Tribes – a family with a listening disorder
Tribes by Nina Raine
Directed by Shane Bosher
A Silo Theatre Production
Maidment Theatre, Auckland
Until June 30
Silos new play Tribes could have been called Families because it deals with a contemporary family and its problems. The title conjures up images of primitive social groups, isolated and protective of themselves from outside influences.
But that is also the definition of most families.
They are insular, have their own ingrained mythologies, sets of rules and a belief in their own rightness. The problems they have are their own special ones which was neatly summed up by Tolstoy’s line that "happy families are all alike; every unhappy family is unhappy in its own way".
Central to the problems of families and tribes is the whole notion of communication. The family in Tribes is an intellectual lot crumbling at its edges.
Christopher, the father is a teacher with an opinion on everything literary, son Daniel is trying to write a thesis on language using all the right words (Lacan and semiotics), mother Beth is writing a crime novel (although the story is about a marriage breakup), while daughter Ruth, a singer, is interested in understanding the meaning of the words of the operatic arias she sings.
Over the dinner table their conversation flows and cascades, ideas are raised and challenged, there are ripostes and insults. It looks like great fun – a family united and divided by their interest in words and language. They have a camaraderie which expresses a familial love but hides a darker core.
And then there is Billy, the deaf son who is accepted and loved because he conforms to the rules of the normal family, doesn’t feel connected to the deaf tribe and manages to communicate with his parents and siblings.
That is, until he learns more about himself and being deaf when he finds a soulmate, Sylvia, who is also deaf. The rules change. The family is threatened and starts to question itself.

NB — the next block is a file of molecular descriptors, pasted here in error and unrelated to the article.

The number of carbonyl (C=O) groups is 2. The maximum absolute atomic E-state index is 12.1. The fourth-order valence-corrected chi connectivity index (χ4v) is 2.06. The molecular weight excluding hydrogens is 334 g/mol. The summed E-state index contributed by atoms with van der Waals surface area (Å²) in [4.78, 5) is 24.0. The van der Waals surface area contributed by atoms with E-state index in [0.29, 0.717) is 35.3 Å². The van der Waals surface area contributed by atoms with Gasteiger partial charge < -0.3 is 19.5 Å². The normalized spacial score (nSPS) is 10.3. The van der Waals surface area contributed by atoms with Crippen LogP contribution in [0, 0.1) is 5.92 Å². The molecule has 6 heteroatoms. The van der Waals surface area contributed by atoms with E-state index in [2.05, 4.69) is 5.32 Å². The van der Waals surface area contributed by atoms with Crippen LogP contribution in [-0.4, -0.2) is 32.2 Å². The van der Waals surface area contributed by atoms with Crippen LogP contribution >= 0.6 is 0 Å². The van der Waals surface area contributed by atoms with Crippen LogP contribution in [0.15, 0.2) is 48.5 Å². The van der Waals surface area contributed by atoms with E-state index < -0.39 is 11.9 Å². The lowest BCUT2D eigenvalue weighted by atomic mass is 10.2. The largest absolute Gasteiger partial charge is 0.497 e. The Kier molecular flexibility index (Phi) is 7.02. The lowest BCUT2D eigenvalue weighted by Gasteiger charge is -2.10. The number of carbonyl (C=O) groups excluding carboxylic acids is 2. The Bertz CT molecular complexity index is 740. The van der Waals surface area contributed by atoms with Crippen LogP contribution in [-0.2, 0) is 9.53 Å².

Much of the play is about communication – about how we communicate ideas, emotions and stories. Language is used as a powerful tool by all the characters to communicate, taunt, insult, explain and describe.
The characters discuss and rave about the various ways and the best ways to communicate – through fiction, through speech, analytical writing music opera and, of course, sign language.
Several of the signed and unsigned interchanges are also back projected onto the stage and we see what are others are saying and thinking.
Additional to these is the use of body language and here the cast excel. While they are able to articulate the ideas and emotions verbally it is the way in which they physically interact which most is telling.
So, Michael Hurst as Christopher with his pugnacious, staring stance, Leon Wadham as Billy with his uncomprehending gaze, and Emmett Skilton as Daniel with an at times fearful expression add to the density of the play expressing palpable tension.
Sylvia is brilliantly captured by Jodie Hillock, presenting a woman who is cautious and suspicious as the family pry into her world.
Catherine Wilkin as Beth and Fern Sutherland as Ruth give exceptional performances as they seek to find their means of expression through writing and singing.
Jodie Hillock and Leon Wadham also do a great job in using sign language ,and her signing description of a poem appears to be as eloquent as the words themselves.
While this is partly a play about the problems deaf people have in communicating with non-deaf people, it is also a comment on areas of language which many people have difficulty understanding, such as bureaucratic language, the words of operas and academic post-modern writing.